The excessive use of social media is linked to cases of domestic violence. In a survey conducted of 200 Facebook users between the ages of 18 and 82 suing a 16 question survey demonstrated more negative relational outcomes as compared to those with lower use. The study did reveal that the relationships were mediated through Facebook-related conflict meaning their Facebook usage is associated with negative relational outcomes. According to Clayton, Ngurney, and Smith (2012), there is a strong relation between internet use as well as relational outcomes as Facebook was attributed to the increasing emotional cheating, divorce rate as well as physical cheating[8]. The study further revealed that couples who had been together for less than three years and spend more time on Facebook were linked to more negative relational outcomes. Lee, Giliath, and Miller (2019) note that with the ubiquity of the internet, many social interactions, as well as relationships, do take place online. In addition to these relational processes includes that of self-disclosure[9]. Social media does provide grounds for online disclosure, this is a reflection of the amount of time, information as well as topics presented on social media that are more personal than others. The process of disclosure does play a major role in the building of relationships. The nature of mediated intimacy follows the person-situation interaction model that focuses on the high-depth intimacy and disclosure in offline relationships. Technology creates a situation where the discussion of contextual factors in relationships is limited and disclosure becomes a problem.

It is within this context that the question of public and private intimacy comes to the front as the person-situation interactional model seeks the effect of disclosure on the intimacy of the relationship. When disclosure is made, the recipient of this disclosure does engage in the interpretation of the intended meaning of the message. The problem comes in the fact that many people on social media overshare their relational issues which in turn contributes to lower relationship satisfaction. The process does contribute to the creation of cruel optimism as individuals in such relations tend to lose their object of desire. The online disclosure of individuals does tend to threaten the wellbeing of their partners since they are noted to be revealing the content of their attachment. The content of their attachment is the details of feelings as well as their relations, while people are engaged on social media, they tend to forget the thin line between what should remain private and what can be presented in public. Technology does inflate the existing human behaviour as it does not play the role of a causal agent. Social media does act as an apparatus through which human behaviours are revealed rather than a catalyst that further leads to cruel optimism. The usage of social media in our intimate relationships does bring more harm than good considering the element of privacy and confidentiality is breached. Since each relationship has its subjective form, when practicing disclosure on social media, one may subject their partners to toxic situations that would lead to a break-up.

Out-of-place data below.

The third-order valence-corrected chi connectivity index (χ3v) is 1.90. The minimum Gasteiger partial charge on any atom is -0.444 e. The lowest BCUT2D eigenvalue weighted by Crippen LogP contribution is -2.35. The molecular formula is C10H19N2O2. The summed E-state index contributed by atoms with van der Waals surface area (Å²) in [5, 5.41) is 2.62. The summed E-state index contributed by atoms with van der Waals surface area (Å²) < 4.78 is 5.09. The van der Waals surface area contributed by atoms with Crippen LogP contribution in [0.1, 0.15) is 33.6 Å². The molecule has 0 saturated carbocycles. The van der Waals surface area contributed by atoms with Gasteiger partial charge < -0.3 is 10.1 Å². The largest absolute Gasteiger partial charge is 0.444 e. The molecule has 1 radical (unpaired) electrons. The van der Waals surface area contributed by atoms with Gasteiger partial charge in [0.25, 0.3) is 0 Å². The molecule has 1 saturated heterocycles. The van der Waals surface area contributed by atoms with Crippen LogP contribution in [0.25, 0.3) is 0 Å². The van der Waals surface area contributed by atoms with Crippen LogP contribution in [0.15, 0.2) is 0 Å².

Social media does affect intimate relationships by making daily life activities seem less interesting while also distracting one from spending quality time with their partner. For example, a drool-worthy image of couples on vacation can as well trigger feelings of envy that might prevent one from having an appreciation of where they are at the moment. Social media does have the power to make someone ignore the gritty parts of their relationship as one would forget that it is the everyday moments that would lead to ultimate satisfaction. The images of couples on vacation would create cruel optimism in the fact that it creates a false image of what relationships are all about. Eva Illouz (2012) writes that lovers are not literary blind but do not mind the imperfections of their partners[10]. The problem is presented in mediated intimacy where technology allows one to take a glimpse into the idea of the good life that in most cases is yet to come. This creates a situation of instant desire for this good life thereby leading to the destruction of the current relationship. Berlant (2006) notes that what is at stake at the moment is that pedagogy of feeling where technology does not teach people to accept their precarious positions but to be optimistic of something better that is beyond their reach[11]. The sense of optimism that one gain when engaging in social media for mediated intimacy do develop into cruel optimism. Furthermore, the addiction to social media does more harm not only to the quality of life that one lives but also to the quality of relationships that one offers. With each partner focused on their phones, there is no awareness of the importance of their face-to-face connection which would increase emotional intimacy.

Social media does affect our intimate relationships as one develops ideas about the reality of relations and what they have at the moment. While sex and relationship advice in magazines can be connected to the patterns of domination and oppression, then the same images on social media can be connected to the increasing disconnect between individuals and couples who spend time on social media. Social media provides numerous assumptions of heterosexual true romance that create the idea that for every woman out there, there has to be a perfect match that is cited as “Mr. Right.” Such ideas are referred to as cruel optimism as one’s dreams would not appear in their living room. Social media ensures that relationships become something that can be broken down into various quantifiable features where its presence and absence can be ticked off following various encounters with the different partners. Social media does enable the creation of urgency for individuals to be affectless where they set themselves up for disaster. Social media does create mediated intimacy where there is the weight of the expected that turns into cruel optimism. Not everyone will realize their dream, but the problem is people getting caught up in their recreated fantasies and ruining their realities with false hopes.